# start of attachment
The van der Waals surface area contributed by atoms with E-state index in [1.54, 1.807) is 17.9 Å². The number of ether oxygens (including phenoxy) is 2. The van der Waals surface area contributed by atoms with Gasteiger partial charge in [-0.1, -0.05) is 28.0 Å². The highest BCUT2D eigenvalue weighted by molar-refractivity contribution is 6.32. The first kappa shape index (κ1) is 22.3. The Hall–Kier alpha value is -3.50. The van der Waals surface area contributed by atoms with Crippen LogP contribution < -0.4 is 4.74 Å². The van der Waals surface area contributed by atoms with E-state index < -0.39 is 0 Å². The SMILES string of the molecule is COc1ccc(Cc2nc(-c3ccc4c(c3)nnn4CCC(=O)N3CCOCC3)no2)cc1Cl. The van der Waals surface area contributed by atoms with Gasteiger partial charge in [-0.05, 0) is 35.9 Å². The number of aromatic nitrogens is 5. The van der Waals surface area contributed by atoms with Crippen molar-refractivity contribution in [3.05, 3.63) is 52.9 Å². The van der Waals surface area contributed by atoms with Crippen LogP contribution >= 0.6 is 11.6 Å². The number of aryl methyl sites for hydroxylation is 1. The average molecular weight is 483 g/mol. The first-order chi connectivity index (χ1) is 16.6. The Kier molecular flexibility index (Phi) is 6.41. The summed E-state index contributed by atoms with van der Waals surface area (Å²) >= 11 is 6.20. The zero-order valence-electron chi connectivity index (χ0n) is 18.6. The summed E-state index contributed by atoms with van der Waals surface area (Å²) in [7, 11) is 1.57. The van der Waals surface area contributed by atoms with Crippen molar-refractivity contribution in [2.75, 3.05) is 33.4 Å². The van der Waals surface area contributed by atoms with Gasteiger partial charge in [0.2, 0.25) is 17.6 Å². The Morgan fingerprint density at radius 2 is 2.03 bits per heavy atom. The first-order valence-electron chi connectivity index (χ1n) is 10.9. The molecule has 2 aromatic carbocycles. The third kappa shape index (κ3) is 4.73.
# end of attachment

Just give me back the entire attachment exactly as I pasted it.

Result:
The van der Waals surface area contributed by atoms with E-state index in [1.54, 1.807) is 17.9 Å². The number of ether oxygens (including phenoxy) is 2. The van der Waals surface area contributed by atoms with Gasteiger partial charge in [-0.1, -0.05) is 28.0 Å². The highest BCUT2D eigenvalue weighted by molar-refractivity contribution is 6.32. The first kappa shape index (κ1) is 22.3. The Hall–Kier alpha value is -3.50. The van der Waals surface area contributed by atoms with Crippen LogP contribution < -0.4 is 4.74 Å². The van der Waals surface area contributed by atoms with E-state index < -0.39 is 0 Å². The SMILES string of the molecule is COc1ccc(Cc2nc(-c3ccc4c(c3)nnn4CCC(=O)N3CCOCC3)no2)cc1Cl. The van der Waals surface area contributed by atoms with Gasteiger partial charge in [-0.05, 0) is 35.9 Å². The number of aromatic nitrogens is 5. The van der Waals surface area contributed by atoms with Crippen molar-refractivity contribution in [3.05, 3.63) is 52.9 Å². The van der Waals surface area contributed by atoms with Crippen LogP contribution >= 0.6 is 11.6 Å². The number of aryl methyl sites for hydroxylation is 1. The average molecular weight is 483 g/mol. The first-order chi connectivity index (χ1) is 16.6. The Kier molecular flexibility index (Phi) is 6.41. The summed E-state index contributed by atoms with van der Waals surface area (Å²) >= 11 is 6.20. The zero-order valence-electron chi connectivity index (χ0n) is 18.6. The summed E-state index contributed by atoms with van der Waals surface area (Å²) in [7, 11) is 1.57. The van der Waals surface area contributed by atoms with Crippen molar-refractivity contribution in [2.75, 3.05) is 33.4 Å². The van der Waals surface area contributed by atoms with Gasteiger partial charge in [0.2, 0.25) is 17.6 Å². The Morgan fingerprint density at radius 2 is 2.03 bits per heavy atom. The first-order valence-electron chi connectivity index (χ1n) is 10.9. The molecule has 2 aromatic carbocycles. The third kappa shape index (κ3) is 4.73.